Mon, Jul 15, 2019 - Page 8 News List

Should we build cities from scratch?

As well as being less complicated and cheaper than retrofitting old cities, building new cities is seen by many global leaders as more profitable — and sexier

By Wade Shepard  /  The Guardian

A view of a building under construction in February at Forest City in Johor, Malaysia. Shiny new cities hold the dreams and aspirations of people and nations from east Asia to the Middle East to Africa.

Photo: Reuters

People have been building new cities from scratch for millennia. From the foundation myths surrounding Athens and Rome, to the clearance of virgin forests in western New York state to create the “garden city” of Buffalo, to scores of purpose-built capitals — Brasilia, Canberra, Astana, Washington DC — building new cities is just something that humans do.

When countries rise up, when markets emerge, people build new cities.

Today, though, we are taking it to unheard-of levels. We have never before built so many new cities in so many places at such great expense as we are right now.

New dots have been popping up on the maps of countries such as China, Malaysia, Indonesia, Nigeria and India with unprecedented frequency since the late 1990s, and more than 120 new cities are currently being built in 40 nations around the world.

Avant-garde developments like Shenzhen and Pudong blazed new economic trails until they eventually widened into the boulevards of a new status quo for the emerging markets of the world.

We are standing on the precipice of a new city building boom unlike anything we’ve seen before. These shiny new metropolises hold the dreams and aspirations of people and nations from east Asia to the Middle East to Africa. Will they deliver a bright new urban future or a debt-fuelled bubble of historic proportions?


The new city has been sold as a one-stop cure-all for an array of urban and economic issues facing emerging markets around the world: overcrowding, pollution, traffic congestion, housing shortages, lack of green space and economic stagnation, to name a few. By starting from scratch, governments hope to move on from their current clogged and dysfunctional urban centers and develop new economic sectors to help them leapfrog other nations. City building itself can also be a highly profitable endeavour for some.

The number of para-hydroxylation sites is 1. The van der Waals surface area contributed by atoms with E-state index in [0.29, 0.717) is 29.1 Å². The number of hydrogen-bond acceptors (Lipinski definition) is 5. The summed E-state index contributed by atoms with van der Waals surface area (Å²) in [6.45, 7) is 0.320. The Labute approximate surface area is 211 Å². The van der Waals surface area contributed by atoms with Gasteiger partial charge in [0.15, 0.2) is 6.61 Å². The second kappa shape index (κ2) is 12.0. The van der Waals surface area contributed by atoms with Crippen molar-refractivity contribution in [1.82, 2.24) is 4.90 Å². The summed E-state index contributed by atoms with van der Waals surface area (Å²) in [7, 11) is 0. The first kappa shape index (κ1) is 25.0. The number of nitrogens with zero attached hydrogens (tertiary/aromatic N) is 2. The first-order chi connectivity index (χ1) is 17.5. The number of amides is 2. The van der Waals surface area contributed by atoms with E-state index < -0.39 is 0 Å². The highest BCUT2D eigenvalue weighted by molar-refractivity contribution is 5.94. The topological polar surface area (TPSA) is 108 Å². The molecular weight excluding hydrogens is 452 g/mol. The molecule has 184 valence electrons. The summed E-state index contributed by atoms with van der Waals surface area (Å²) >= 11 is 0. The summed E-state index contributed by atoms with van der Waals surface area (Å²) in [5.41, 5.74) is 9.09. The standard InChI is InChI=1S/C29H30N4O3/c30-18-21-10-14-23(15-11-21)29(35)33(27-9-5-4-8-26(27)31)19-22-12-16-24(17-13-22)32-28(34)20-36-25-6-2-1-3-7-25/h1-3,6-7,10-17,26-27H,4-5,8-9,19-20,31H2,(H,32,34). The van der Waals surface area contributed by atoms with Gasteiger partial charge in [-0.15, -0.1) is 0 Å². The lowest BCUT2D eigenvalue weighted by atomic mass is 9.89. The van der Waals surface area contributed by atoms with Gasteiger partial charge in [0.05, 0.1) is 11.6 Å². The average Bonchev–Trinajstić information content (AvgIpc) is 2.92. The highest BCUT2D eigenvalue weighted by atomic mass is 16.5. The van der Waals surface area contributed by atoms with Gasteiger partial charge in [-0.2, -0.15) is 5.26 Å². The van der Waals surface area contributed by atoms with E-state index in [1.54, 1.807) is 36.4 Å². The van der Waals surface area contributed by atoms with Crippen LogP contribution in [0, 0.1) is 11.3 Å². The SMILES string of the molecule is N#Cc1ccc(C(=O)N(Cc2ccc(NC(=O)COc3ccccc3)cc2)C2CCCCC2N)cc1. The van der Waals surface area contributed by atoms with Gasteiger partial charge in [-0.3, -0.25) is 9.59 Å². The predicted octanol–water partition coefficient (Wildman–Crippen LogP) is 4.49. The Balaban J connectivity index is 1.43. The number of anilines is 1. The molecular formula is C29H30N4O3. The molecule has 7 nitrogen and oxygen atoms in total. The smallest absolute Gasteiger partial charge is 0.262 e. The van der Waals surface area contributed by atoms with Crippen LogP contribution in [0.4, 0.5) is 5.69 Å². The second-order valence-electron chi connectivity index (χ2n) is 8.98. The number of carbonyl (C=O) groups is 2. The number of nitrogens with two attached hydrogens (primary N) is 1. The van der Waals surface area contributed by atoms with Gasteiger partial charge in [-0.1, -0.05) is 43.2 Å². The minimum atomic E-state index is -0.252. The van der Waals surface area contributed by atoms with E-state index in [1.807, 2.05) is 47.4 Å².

At first glance, many new cities appear to openly defy economic fundamentals. What are emerging markets — “poor countries” — doing building some of the most technologically advanced, expensive cities on earth? Why is the dusty, remote Kazakh border town of Khorgos turning into what is claimed will become a “new Dubai”? How come oil-dependent Oman is erecting Duqm — a metropolis twice the size of Singapore — in the middle of the desert ?

“The major reason for new cities is that there is so much migration,” says John Macomber, a senior lecturer at Harvard Business School who has studied new city development in depth. “People are moving to cities all over the world to seek opportunity.”

According to the UN, 68 percent of the world’s population will be living in cities by 2050. This means 2.5 billion more city dwellers, with 90 percent of the uptake happening in Asia and Africa. Half of the urban area that will be needed hasn’t been built yet. We would need scores more Delhis, Shanghais and Lagoses.

“The sad thing is that we’re going to develop more urban area in the next 100 years than currently exists on Earth,” says the Nobel prize-winning economist Paul Romer of New York University. “If we stick to business as usual most of it is going to be disorderly and less functional than the stuff we already have.”

It doesn’t take a Nobel winner to see that many of the existing cities of Asia and Africa are simply not able to handle this onslaught of urbanization. Cairo was built to house 1 million people, not the 20 million who live there today. Cities such as Mumbai, Kolkata, Lagos, Nairobi and Rio de Janeiro are crowded by rings of informal developments. Retrofitting these cities with modern infrastructure and utilities is more complicated and expensive than clearing out a swathe of land and starting all over again.

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